In the US, this month sees the launch of the first branch of the Climate First Bank, a values-based community bank focusing on environmental sustainability. Their flagship location in St. Petersburg will serve as a model for responsible banking and the company hopes to open more branches across the state and beyond. Through their operations, they do their part to preserve America’s irreplaceable ecosystem by providing residents and businesses with convenient, specialized green loan options for everything ranging from rooftop solar to renewable energy to building retrofits, EV charging, or even purchasing certified carbon offsets. The bank has been set up by Ken LaRoe to specifically fight climate change and is based on the Triodos Bank model. Triodos was founded in the Netherlands in 1968 and now also operates in the UK, Germany, Spain and Belgium. It is also globally active as an investor through the Triodos Investment Management arm of the bank.
What could this approach mean to the tourism industry?
The tourism industry covers so many areas which all have an impact on sustainability: travel, buildings, food and beverage, cleaning and laundry, community engagement, destination management.
Transport is a substantial part of the traveler’s carbon footprint and hotels can make it easy for guests to offset their carbon – find out more about the Wayaj CFC Engine (™). Of course, they can also encourage eco-friendly transport whilst their guests are with them by offering bikes, e-bikes/scooters, electric vehicle chargers and use electric vehicles themselves.
Buildings are one of the largest generators of carbon emissions and there will always be savings to be made in energy and waste management. Food is a significant contributor to waste and changes to menus and purchasing policies can really help here – read our recent blog for ideas
The coronavirus pandemic has increased the focus on cleaning practices and often resulted in heightened use of toxic chemicals. However, there are many alternatives which are healthier for guests, staff and the planet. Then simple actions like allowing guests to choose to keep their towels and bedding for longer can reduce energy and water consumption/costs.
Tourism promotes destinations to travelers and so it makes perfect sense that the hospitality industry should be part of protecting those destinations. And not to forget the local communities who are living alongside those properties. Many destinations and accommodations are striving to have a positive impact on the ecosystems where they are located. They are also involving local people in their supply chains and staffing strategy so that the whole community thrives. You can read some examples of Wayaj hotel members involved in regenerative tourism in a previous blog.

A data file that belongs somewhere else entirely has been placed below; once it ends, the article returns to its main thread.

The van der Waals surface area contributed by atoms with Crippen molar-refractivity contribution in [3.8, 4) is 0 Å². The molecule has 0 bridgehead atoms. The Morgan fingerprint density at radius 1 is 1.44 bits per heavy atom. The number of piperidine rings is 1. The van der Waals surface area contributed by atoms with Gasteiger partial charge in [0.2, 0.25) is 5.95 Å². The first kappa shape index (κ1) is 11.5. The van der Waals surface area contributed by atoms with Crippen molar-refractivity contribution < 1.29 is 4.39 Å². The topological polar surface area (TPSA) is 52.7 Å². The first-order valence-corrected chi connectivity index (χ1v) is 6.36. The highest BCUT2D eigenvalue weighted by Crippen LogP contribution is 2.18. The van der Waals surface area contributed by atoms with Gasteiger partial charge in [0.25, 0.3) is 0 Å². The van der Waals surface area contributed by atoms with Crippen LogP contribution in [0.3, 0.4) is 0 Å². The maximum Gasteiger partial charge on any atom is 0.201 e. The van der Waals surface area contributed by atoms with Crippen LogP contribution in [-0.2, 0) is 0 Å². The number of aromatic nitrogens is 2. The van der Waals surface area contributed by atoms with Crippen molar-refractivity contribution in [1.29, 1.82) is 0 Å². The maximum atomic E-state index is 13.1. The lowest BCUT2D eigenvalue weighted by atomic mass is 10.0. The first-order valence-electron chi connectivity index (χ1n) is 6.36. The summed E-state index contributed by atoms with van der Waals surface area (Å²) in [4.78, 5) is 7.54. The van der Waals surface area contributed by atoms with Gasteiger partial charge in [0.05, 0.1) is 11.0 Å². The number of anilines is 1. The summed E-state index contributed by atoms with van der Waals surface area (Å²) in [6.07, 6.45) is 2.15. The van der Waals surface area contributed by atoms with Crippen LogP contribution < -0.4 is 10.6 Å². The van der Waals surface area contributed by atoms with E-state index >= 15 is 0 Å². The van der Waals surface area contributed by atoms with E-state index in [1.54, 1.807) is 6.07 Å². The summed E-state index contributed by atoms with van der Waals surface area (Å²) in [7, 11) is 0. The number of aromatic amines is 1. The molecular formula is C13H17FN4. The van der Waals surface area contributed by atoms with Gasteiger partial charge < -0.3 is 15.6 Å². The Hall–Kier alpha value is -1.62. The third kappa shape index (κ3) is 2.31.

The pandemic has really offered the tourism industry the opportunity to build back better and create a future which is more resilient and fair for all. Those businesses who decide to become involved in creating this future now will be recognized as purpose-driven brands.
Where to start?
If you are now convinced of the value of adopting the triple bottom line approach, the first question you will probably ask is ‘where do we start?’ It can seem a daunting task but there are tools and organisations who can help.
Many organisations begin by going through the United Nations Sustainable Development Goals (UN SDG’s). These 17 goals cover both social and environmental targets and it is worth going through them all as an organisation. This will help you identify where you can take immediate action but also where you will need more time to work out ways you could make a difference. As with anything connected to sustainability, it is always best to be honest about why you are unable to achieve something immediately. Sustainability is a journey and an honest approach should always be met with understanding – the important thing is that you have considered it and taken small steps forward.
You may have heard of a type of business called a ‘B Corps’. Certified B Corporations are a new kind of business that balances purpose and profit. They are legally required to consider the impact of their decisions on their workers, customers, suppliers, community, and the environment. B Corps share a global vision of an inclusive, equitable, and regenerative economic system for all people and the planet with a special focus on racial justice, climate action and stakeholder governance. Any for-profit business can actually complete the B Corp Impact Assessment before deciding whether to be certified. It is free and confidential.
Using that model, Jared Meyers, Chairman of Certified B Corp Legacy Vacation Resorts and co-founder of Florida for Good, has set up B Tourism, a global network of Certified B Corporation travel and tourism companies as well as other conscious travel organizations taking collective action for environmental and social justice. Inspired by the operational transparency and overall credibility of Certified B Corps, the platform serves as a resource for the regenerative travel movement and to help travelers enjoy a vacation experience that understands interdependence and interconnectedness. The platform is a welcoming space where the hospitality industry and tourism community can come together and share best practices, helpful guidance and informative resources while showing stakeholders that they place value on the triple bottom line (people, planet, prosperity).
The Capitals Coalition offers comprehensive protocols to help organizations create decision-making frameworks for natural capital as well as social & human capital. They have even developed a protocol specifically for the Food & Beverage industry.
Lastly, we at Wayaj can help you on your sustainability journey. By becoming a Wayaj hotel member, you will be required to complete our Hotel Sustainability Rating questionnaire, which will help you assess your performance across 7 pillars of sustainability: Community, Water, Energy, Materials & Resources, Indoor Environment, Waste and Management. There are inbuilt calculators to help you with measurement and you will also have access to our CFC Engine (™). This proprietary carbon footprint calculator will provide you and your guests with carbon emissions data based on your actual hotel and the specific accommodation you have on offer.